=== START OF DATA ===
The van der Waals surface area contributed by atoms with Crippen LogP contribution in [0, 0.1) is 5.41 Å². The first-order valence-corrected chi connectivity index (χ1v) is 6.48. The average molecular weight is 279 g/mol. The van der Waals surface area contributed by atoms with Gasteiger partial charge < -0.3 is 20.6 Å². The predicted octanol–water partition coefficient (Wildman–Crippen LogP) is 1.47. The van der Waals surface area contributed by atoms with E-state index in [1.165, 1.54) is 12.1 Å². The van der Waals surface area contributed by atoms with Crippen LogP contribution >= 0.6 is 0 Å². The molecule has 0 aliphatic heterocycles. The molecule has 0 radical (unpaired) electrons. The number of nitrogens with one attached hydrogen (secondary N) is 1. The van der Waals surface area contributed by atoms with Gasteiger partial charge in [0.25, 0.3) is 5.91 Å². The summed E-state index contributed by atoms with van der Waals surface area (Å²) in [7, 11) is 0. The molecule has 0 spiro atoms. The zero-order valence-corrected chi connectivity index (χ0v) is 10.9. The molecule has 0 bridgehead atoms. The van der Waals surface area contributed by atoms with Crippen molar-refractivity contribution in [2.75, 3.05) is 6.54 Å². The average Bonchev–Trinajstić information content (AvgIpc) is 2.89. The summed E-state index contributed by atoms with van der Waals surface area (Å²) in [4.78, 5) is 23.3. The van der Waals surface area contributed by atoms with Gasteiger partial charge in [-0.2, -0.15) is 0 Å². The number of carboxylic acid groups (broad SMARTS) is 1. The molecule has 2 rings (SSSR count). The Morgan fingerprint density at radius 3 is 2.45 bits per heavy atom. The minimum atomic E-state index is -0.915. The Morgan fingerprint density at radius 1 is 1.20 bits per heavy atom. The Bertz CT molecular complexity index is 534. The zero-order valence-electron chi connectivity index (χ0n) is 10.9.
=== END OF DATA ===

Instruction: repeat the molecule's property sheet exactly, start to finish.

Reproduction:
The van der Waals surface area contributed by atoms with Crippen LogP contribution in [0, 0.1) is 5.41 Å². The first-order valence-corrected chi connectivity index (χ1v) is 6.48. The average molecular weight is 279 g/mol. The van der Waals surface area contributed by atoms with Gasteiger partial charge < -0.3 is 20.6 Å². The predicted octanol–water partition coefficient (Wildman–Crippen LogP) is 1.47. The van der Waals surface area contributed by atoms with E-state index in [1.165, 1.54) is 12.1 Å². The van der Waals surface area contributed by atoms with Crippen LogP contribution >= 0.6 is 0 Å². The molecule has 0 aliphatic heterocycles. The molecule has 0 radical (unpaired) electrons. The number of nitrogens with one attached hydrogen (secondary N) is 1. The van der Waals surface area contributed by atoms with Gasteiger partial charge in [0.25, 0.3) is 5.91 Å². The summed E-state index contributed by atoms with van der Waals surface area (Å²) in [7, 11) is 0. The molecule has 0 spiro atoms. The zero-order valence-corrected chi connectivity index (χ0v) is 10.9. The molecule has 0 bridgehead atoms. The van der Waals surface area contributed by atoms with Crippen molar-refractivity contribution in [2.75, 3.05) is 6.54 Å². The average Bonchev–Trinajstić information content (AvgIpc) is 2.89. The summed E-state index contributed by atoms with van der Waals surface area (Å²) in [4.78, 5) is 23.3. The van der Waals surface area contributed by atoms with Gasteiger partial charge in [-0.2, -0.15) is 0 Å². The number of carboxylic acid groups (broad SMARTS) is 1. The molecule has 2 rings (SSSR count). The Morgan fingerprint density at radius 3 is 2.45 bits per heavy atom. The minimum atomic E-state index is -0.915. The Morgan fingerprint density at radius 1 is 1.20 bits per heavy atom. The Bertz CT molecular complexity index is 534. The zero-order valence-electron chi connectivity index (χ0n) is 10.9.